Beyond the typical medium range weather forecasting, which goes 7-14 days, there are two big questions that get asked of meteorologists every year.
1. What's the winter going to be like?
2. Is the hurricane season going to be bad?
Going back about 30 years, there was little idea on how to make such a forecast. The atmosphere is a turbulent and chaotic place. Forecasting specifics on this large of a time scale is, at best, difficult.
However, there is a public demand for this information. So our assignment, as meteorologists, is to look for clues. We look at definable and repeatable patterns in the atmosphere. Some relations are physical, some are statistical, and some are both. But these are big things that we rarely discuss in the typical 3-minute weather forecast. Some examples:
El Niño/Southern Oscillation
Atlantic Multidecadal Oscillation
Pacific Decadal Oscillation
North Atlantic Oscillation
Madden Julian Oscillation
You can use your favorite search engine to look up the definitions. But by analyzing these large patterns, and looking for similarities in them over years and decades, we hope to shed light on what future conditions will be like. It is not perfect. This type of forecasting still has its growing pains. Most meteorologists refer to these as outlooks rather than forecasts. And the more responsible among us will point out where they believe uncertainty is the greatest.
And remember that uncertainty is not the same as unknown. There are certain things we know well about these patterns, but precisely how they will affect the weather in one specific spot is also dependent on many other influences.
What troubles me is to read headlines that broad bush the entire meteorological community after a seasonal forecast does not work out. You have probably read them. Those ALL CAPS headlines that read something like: WEATHER FOLKS DEAD WRONG ON HURRICANE SEASON.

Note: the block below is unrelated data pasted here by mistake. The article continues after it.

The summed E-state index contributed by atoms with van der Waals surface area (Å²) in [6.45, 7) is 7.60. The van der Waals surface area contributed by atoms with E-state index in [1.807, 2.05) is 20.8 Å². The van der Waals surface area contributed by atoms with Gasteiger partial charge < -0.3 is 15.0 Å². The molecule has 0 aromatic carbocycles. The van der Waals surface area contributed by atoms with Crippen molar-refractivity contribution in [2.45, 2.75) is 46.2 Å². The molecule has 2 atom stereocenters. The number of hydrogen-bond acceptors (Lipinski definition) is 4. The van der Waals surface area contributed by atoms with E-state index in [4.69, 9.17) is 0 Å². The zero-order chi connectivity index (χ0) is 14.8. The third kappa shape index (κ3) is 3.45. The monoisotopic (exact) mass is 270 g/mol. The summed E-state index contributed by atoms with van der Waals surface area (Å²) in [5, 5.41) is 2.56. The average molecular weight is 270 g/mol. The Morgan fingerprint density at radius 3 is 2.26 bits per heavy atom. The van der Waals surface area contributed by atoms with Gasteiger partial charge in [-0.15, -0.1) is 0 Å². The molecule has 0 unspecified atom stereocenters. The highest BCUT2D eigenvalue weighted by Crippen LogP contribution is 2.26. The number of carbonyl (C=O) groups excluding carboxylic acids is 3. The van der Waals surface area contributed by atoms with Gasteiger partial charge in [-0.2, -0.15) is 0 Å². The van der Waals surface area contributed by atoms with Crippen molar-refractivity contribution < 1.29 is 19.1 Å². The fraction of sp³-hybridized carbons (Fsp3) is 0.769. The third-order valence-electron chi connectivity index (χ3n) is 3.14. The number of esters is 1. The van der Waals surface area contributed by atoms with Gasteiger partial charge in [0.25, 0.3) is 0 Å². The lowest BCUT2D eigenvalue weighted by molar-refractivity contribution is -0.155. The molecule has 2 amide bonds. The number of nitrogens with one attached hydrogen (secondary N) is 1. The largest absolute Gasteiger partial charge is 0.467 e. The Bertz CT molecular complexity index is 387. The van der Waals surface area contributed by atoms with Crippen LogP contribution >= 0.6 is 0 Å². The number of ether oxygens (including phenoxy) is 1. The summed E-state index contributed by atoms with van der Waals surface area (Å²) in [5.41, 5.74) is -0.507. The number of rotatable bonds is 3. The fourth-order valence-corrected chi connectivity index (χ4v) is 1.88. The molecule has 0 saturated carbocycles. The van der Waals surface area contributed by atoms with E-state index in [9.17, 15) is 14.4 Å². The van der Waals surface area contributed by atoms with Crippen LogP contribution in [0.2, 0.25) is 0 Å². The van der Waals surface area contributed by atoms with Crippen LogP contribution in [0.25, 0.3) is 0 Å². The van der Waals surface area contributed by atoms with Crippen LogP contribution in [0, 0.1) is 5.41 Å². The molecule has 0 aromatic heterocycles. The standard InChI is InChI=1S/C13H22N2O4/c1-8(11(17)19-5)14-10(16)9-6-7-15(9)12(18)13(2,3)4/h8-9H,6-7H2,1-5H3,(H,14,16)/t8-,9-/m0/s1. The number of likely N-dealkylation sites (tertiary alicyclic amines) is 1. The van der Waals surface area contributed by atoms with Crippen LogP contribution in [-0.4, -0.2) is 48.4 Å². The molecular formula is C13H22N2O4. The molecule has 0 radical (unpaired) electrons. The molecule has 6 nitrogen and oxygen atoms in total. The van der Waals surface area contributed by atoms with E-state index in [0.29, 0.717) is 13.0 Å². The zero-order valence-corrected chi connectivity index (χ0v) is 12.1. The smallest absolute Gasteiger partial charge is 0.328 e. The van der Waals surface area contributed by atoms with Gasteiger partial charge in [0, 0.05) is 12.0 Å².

Excuse us for trying. We never claimed to know everything about everything. There is a limit to what we know, but we made our best guess. And we all have disagreements about this type of forecasting.
A more painful example occurred within the last few months. The consensus was that this past December would be colder than average across eastern North America. That obviously did not come to pass. Most of us will begrudgingly admit our mistakes, but we get very testy about having our information misrepresented in the press.
There have been times when we forecast an active hurricane season, with respect to the total number of tropical cyclones (that includes tropical storms and hurricanes), and it has indeed been active. In this case, we define active as above normal. But during that one particular season, the number of tropical cyclone hits on the United States was very small. So the public perception is that it was not active. After all, out of sight, out of mind.
To be sure, there is very limited, and some would argue, questionable skill in forecasting where and when tropical cyclones will hit several months in advance. But society implores us to try. The energy industry. The insurance industry. The agriculture industry. They all want us to try. So we try. Seasonal forecasting is one of the great meteorological puzzles to solve.
Like all good science, when presented a new challenge such as this, we use the knowledge that we do have to attack it and see if our new ideas work. If part of it works, great. If part of it does not work, we go back to the drawing board and try something else. We learn from our mistakes and (hopefully) get better. It is a slow process. One that can take years to show progress. But that is how new ground is broken, and that is how the science advances.
It beats sitting around and hoping the Farmer's Almanac will be right.